What’s in a name? Plenty, says the Marine Corps.
Nineteen of the service’s job specialty names will be changed to reflect gender-neutral titles.
Within the next few days, the Corps is expected to issue a mandate to remove “man” from Military Occupational Specialty (MOS) job titles such as “Infantry Assault Man” and “Basic Infantryman,” and to replace gender-specific endings with “Marine.” Some job titles, such as “Rifleman” and “Mortarman,” will remain in place.
The change comes in the wake of a months-long review mandated by Navy Secretary Ray Mabus, who also oversees the Marine Corps. Mabus requested the review in January, after the Defense Department opened all military jobs to women.
“Please review the position titles throughout the Marine Corps and ensure that they are gender-integrated as well, removing ‘man’ from the titles,” Mabus wrote in January to the Marine Corps Commandant, Gen. Robert Neller.
The change has prompted a range of responses from the military community.
Some see no point in creating what they view as a non-issue.
“We’re doing a lot of things in the military in general that are absolutely a waste of time,” a Navy admiral tells PEOPLE. (The admiral is on active duty and cannot speak to the press for attribution.) “You don’t see anyone on street corners with signs saying, ‘I’m tired of having a rating with ‘man’ in the title. ”
Former Air Force anti-terrorism team leader Liesl Mote, who served as a captain while a special agent in the Office of Special Investigations, agrees.
“The bottom line for me is, I don’t care what you call me,” Mote says. “These women like those men want to do their jobs and do them well without all of the bureaucrats getting in our space about a freaking word on a piece of paper. All I am concerned about is my boots on the ground.”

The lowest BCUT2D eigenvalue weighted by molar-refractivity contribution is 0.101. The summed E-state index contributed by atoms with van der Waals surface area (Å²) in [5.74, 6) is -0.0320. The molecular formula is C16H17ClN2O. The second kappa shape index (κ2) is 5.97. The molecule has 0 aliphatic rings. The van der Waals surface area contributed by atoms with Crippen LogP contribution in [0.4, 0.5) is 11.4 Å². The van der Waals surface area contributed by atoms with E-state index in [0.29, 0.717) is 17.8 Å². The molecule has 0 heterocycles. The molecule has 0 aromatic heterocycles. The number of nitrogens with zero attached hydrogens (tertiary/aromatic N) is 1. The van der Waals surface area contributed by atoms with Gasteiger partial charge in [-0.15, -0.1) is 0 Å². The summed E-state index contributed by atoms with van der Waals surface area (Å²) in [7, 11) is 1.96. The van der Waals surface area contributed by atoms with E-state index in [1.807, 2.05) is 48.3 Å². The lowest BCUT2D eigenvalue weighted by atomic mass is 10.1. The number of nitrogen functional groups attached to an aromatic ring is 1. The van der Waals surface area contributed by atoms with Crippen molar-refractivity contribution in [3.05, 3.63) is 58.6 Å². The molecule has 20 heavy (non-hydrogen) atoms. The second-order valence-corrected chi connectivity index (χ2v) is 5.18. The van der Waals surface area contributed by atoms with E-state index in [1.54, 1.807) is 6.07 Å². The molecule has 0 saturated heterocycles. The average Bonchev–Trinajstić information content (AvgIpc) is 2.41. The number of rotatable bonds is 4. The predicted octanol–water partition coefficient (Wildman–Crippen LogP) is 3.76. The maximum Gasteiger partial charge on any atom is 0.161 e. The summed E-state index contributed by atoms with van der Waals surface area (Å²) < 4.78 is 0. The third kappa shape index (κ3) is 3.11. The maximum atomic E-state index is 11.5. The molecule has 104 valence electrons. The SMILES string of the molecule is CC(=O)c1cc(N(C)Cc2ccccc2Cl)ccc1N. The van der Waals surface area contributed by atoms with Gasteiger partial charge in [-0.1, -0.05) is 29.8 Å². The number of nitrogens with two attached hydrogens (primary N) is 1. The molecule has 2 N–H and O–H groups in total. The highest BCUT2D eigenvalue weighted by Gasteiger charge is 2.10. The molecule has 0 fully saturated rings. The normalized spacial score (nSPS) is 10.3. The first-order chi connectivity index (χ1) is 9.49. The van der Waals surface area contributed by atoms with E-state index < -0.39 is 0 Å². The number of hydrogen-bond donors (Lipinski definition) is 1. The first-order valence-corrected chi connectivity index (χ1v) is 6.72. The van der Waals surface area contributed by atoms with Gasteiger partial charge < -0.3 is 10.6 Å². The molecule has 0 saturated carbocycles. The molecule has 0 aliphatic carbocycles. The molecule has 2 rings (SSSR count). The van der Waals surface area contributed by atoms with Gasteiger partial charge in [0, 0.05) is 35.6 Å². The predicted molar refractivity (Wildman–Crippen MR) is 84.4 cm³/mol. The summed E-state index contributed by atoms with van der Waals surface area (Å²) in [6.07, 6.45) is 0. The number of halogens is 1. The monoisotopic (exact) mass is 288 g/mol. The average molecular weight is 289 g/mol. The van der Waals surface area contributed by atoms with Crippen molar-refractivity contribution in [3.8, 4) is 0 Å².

“I think you will find that women and men don’t have monolithic, gender-based opinions on the issue of semantics or integration, and that is a good thing,” says West Point graduate Paula Broadwell, who runs the Think Broader Foundation, a non-profit focused on how gender is represented in the media and society. “Diversity of opinions challenges each of us think more broadly about these important issues.”
The MOS name changes are important, Broadwell notes, because she believes they contribute toward setting a tone where women are viewed not as objects, but as equals. “In that regard,” Broadwell says, “making micro changes in semantics is a critical step towards holistic integration.
Some, however, view the changes as signs of a degraded military.
The services overall have been weakened by “empty platitudes and concessions to political correctness run amuck,” says Commander Dan O’Shea, a retired Navy SEAL and OEF/OIF veteran.
“Can SECNAV Mabus answer how further emasculating the Navy and Marine Corps by removing ‘man’ from every job title increases the combat mentality and lethality of our military?” O’Shea says. “Continuing to push a ‘macho’ warrior culture and ethos out of the service will only result in driving out those who joined to go to war and not for the GI Bill, VA benefits or false praise like a medal for finishing boot camp or an unearned ‘neutered’ title.”
Others have mixed views.
“The Marine Corps has a very sound, vibrant, culture,” says former Marine Angie Morgan. “There are many opportunities for women to succeed in the organization. If, by renaming MOS s, this attracts more qualified women because they see the range of opportunities available to them, then I think it s great.”
However, Morgan adds, “I don t see a need to change (the long-used mantra) Every Marine is a rifleman. It s part of our organizational identity. I never took issue with viewing myself as a rifleman. I joined the Marine Corps. I knew what I was getting into. ”
But others believe that the Rifleman title should be changed, as well.
“The fact that the word ‘man’ in this MOS title was not removed, is on purpose, and an insult to the Marines who happen to be women who will serve as ‘Riflemen,’ ” says Shelly Burgoyne, a former Army officer who served as a combat resupply convoy commander during two tours in Iraq. “Rifle Marine is more fitting.”
One active duty Marine is nonplussed by the entire discussion.
“At the end of the day, my fellow brothers and sisters are all Marines, regardless of what the MOS is called,” says Joel Weber, a Marine Corps Forces Special Operations Command (MARSOC) Master Gunnery Sergeant who spoke to PEOPLE on his off-duty hours.
The Marine Corps, meanwhile, is neither confirming nor denying the forthcoming announcement. The service has not yet announced the changes because the official document mandating the changes has not been signed, a Marine Corps official tells PEOPLE.
Noting published reports on the announcement, though, the official says: “There is no inaccuracy in what has been reported.”